An elder individual with impaired sensation and or insufficient circulation will be more prone to an ice burn, thus consider using less intense icing techniques (for example a moderate ice pack covered in an insulating layer of towel or cloth)

  • The younger individuals with fair sensation and circulation may aid most from the direct immersion of the limb in cold water and then progressively adding ice cubes
  • Cold gel packs held in a freezer have a surface temperature below 0-degree celsius (32°F) and thus an insulating layer must be used between the cold pack and the patient’s skin

Cryotherapy-Induced Nerve Injuries

  • Most typically when cold is given in combination with compression
  • Check capillary refill while the application of ice combined with compression therapy to secure adequate blood circulation

Generalized Cooling and Decrease in Core Temperature

  • Shivering and piloerection are indications of a decrease in core temperature which may compromise individual safeness (particularly in the geriatric and those with fever)
  • The application of therapeutic cryotherapy must produce simple local effects.

Decreased ROM

Ice may donate to the contracting of collagen fibers in the connective tissue

  • After achieving ROM by warming, stretching, and then strengthening in the newest part of the ROM, it is likely inadequate to cool the tissue in a shortened position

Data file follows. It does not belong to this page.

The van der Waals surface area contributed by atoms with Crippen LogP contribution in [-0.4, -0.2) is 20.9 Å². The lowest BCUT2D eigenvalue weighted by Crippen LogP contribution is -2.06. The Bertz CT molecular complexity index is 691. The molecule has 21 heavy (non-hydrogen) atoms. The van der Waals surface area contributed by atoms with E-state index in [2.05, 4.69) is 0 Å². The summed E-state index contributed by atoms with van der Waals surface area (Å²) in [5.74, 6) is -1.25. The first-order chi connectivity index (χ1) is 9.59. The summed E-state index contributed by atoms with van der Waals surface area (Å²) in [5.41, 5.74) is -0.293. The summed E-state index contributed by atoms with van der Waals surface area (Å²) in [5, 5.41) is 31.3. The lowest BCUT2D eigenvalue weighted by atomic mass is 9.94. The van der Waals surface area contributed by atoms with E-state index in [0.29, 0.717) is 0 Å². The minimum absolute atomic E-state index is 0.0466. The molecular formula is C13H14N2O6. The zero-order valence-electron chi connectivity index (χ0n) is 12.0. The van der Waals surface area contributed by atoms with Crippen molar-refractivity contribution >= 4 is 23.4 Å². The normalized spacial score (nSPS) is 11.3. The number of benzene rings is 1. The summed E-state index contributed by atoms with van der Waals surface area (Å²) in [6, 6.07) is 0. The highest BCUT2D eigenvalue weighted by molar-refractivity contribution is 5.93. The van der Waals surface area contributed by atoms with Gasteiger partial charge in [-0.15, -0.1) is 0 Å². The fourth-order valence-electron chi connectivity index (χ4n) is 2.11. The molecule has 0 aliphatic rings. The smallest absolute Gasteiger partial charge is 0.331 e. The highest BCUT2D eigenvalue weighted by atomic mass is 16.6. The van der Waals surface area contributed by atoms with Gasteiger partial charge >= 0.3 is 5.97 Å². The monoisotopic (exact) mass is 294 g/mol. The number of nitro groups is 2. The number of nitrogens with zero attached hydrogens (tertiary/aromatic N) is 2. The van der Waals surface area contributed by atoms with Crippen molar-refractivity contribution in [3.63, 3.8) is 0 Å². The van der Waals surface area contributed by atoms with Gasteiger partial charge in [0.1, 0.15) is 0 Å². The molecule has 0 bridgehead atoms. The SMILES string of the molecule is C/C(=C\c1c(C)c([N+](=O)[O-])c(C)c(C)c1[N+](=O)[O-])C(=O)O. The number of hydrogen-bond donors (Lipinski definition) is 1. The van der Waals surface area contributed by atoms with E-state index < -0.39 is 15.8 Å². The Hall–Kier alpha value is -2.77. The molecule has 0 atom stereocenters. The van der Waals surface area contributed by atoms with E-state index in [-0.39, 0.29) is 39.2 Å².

• If one expects to cool the tissue post-stretch and exercise, it is best to do so with the tissue in a lengthened position
  • In individuals with extremely limited ROM due to the tissue of the scar, it may be preferable not to use ice.


Conditions in which icing is contraindicated

  • CRPS, hemoglobinuria, cryoglobulinemia,
  • Peripheral vascular disease
  • Impaired circulation such as Raynaud’s disease
  • Urticaria
  • Hypersensitivity to cold
  • Skin anesthesia


Relieve migraine symptoms

Cryotherapy can assist to treat migraines by cooling and numbing nerves in the neck region. One study discovered that applying a neck wrap including two ice packs to the carotid arteries in the neck significantly relieved migraine pain in those tested. It’s thought that this operates by cooling the blood passing via intracranial vessels. The carotid arteries are near the skin’s surface and attainable.

Numbs nerve irritation

Many athletes used an ice pack to treat acute injuries for years, and one of the reasons why is that it may numbness pain. The cold may numb an irritated nerve. Doctors will treat the affected region with a small probe inserted into the nearby tissue. This can assist to treat pinched nerves or neuromas, chronic pain, or also acute traumas too.

Aids to treat mood disorders

The extreme cold temperatures in full-body cryotherapy can result in physiological hormonal reactions. This includes the release of noradrenaline, adrenaline, and endorphins. This may have a desirable effect on those mourning from mood disorders such as nervousness and depression. One investigation discovered that full-body cryotherapy was useful in short-term therapy for both.

Reduces arthritic pain

Localized cryotherapy therapy isn’t the sole thing that’s effective at dealing with severe conditions; one study found that complete body cryotherapy significantly decreased pain in people with arthritis. They found that the therapy was well-tolerated. It also permitted more aggressive physiotherapy and occupational therapy an outcome. This eventually made rehabilitation programs more useful.

Can assist to treat low-risk tumors